Splunk Search

Software application best practice for logging sets of tuples for Splunk

gregbujak
Path Finder

When you have control of the logging in an application, what is the recommendation to make things as easy as possible for Splunk to digest/report on sets of tuples?

What should the log event(s) look like and then what would the search look like if you want to know each individual type and count.

Specific example: I have a dynamically generated set containing types and counts - myset={(widgetA | 100), (widgetB | 200), (widgetC | 5)}

Short of printing each on a separate line, whats the simplest approach? Is the above a good format?


Having semantic logging that is expressed in key value pairs separated by "=" is bread and butter. The issue here is sets and dynamic membership where the "schema" of the tuple is defined by {(type, count)}. To make this more difficult, but no less relevant: imagine if your tuple was defined by {(type, count, successes, failures)}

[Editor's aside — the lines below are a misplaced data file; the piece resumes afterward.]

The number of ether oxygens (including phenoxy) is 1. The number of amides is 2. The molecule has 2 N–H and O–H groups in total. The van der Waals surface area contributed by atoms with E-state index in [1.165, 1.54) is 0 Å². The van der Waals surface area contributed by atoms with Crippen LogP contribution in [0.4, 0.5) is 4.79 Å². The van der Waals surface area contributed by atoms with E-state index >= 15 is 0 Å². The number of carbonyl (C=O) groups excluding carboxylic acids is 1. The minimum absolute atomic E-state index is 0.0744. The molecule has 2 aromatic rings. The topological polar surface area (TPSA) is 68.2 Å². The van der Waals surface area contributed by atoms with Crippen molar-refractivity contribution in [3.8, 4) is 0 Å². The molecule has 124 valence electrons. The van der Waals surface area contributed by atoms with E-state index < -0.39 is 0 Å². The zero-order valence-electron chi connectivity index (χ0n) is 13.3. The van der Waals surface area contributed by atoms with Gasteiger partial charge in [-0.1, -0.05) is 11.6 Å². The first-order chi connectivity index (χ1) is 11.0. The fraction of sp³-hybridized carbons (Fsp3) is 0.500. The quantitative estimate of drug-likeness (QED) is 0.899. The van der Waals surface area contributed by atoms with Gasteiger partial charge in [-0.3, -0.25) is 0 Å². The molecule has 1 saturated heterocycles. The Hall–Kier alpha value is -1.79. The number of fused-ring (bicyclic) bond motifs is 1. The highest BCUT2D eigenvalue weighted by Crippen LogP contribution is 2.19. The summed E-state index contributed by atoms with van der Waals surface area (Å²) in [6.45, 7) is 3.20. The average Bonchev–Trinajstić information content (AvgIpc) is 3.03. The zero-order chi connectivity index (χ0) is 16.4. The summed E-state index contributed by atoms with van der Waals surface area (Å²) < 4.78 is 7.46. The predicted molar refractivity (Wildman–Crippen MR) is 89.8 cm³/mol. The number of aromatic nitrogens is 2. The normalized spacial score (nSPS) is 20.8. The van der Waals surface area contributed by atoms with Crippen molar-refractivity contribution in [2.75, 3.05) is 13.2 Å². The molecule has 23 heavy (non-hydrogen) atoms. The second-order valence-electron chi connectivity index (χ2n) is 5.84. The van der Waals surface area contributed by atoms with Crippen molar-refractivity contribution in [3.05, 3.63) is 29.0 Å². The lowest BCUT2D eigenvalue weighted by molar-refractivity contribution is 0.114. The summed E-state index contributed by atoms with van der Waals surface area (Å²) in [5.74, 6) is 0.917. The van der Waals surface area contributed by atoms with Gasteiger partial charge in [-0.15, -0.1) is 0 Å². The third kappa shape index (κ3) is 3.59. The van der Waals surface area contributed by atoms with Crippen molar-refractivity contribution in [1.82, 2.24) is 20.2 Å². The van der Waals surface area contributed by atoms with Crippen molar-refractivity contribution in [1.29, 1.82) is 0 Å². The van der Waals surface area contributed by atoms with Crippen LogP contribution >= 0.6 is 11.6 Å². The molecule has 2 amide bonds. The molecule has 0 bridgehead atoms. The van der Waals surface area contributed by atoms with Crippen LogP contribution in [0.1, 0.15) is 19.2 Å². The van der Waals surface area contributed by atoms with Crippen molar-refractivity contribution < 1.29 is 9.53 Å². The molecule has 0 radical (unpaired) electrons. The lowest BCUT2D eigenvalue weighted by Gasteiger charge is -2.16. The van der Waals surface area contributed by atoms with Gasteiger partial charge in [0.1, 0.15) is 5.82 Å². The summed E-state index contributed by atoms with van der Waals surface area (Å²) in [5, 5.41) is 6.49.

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1 Solution

jtrucks
Splunk Employee
Splunk Employee

all key=value pair formats are auto extracted, so perhaps try:

widgetA=100 widgetB=200 widgetC=5

You could even have other fields that identify the app like:

appname=myappnamehere widgetA=100 widgetB=200 widgetC=5

Enjoy!

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jtrucks
Splunk Employee
Splunk Employee

all key=value pair formats are auto extracted, so perhaps try:

widgetA=100 widgetB=200 widgetC=5

You could even have other fields that identify the app like:

appname=myappnamehere widgetA=100 widgetB=200 widgetC=5

Enjoy!

View solution in original post

gregbujak
Path Finder

Gents, thx for the response(s). There is actually some nuance to this that I don't think was communicated well. I have modified the question to reflect that.

0 Karma

emiller42
Motivator

Some added details: If the thing separating your pairs (in the above, the space and equals characters) could occur in your values, then quote them.

key=some_value key2="Some value" key3=12345 key4="prop1=foo prop2=bar"

Something like that will auto-extract very well with splunk, and you end up with:

key = some_value
key2 = Some value
key3 = 12345
key4 = prop1=foo prop2=bar
prop1 = foo
prop2 = bar
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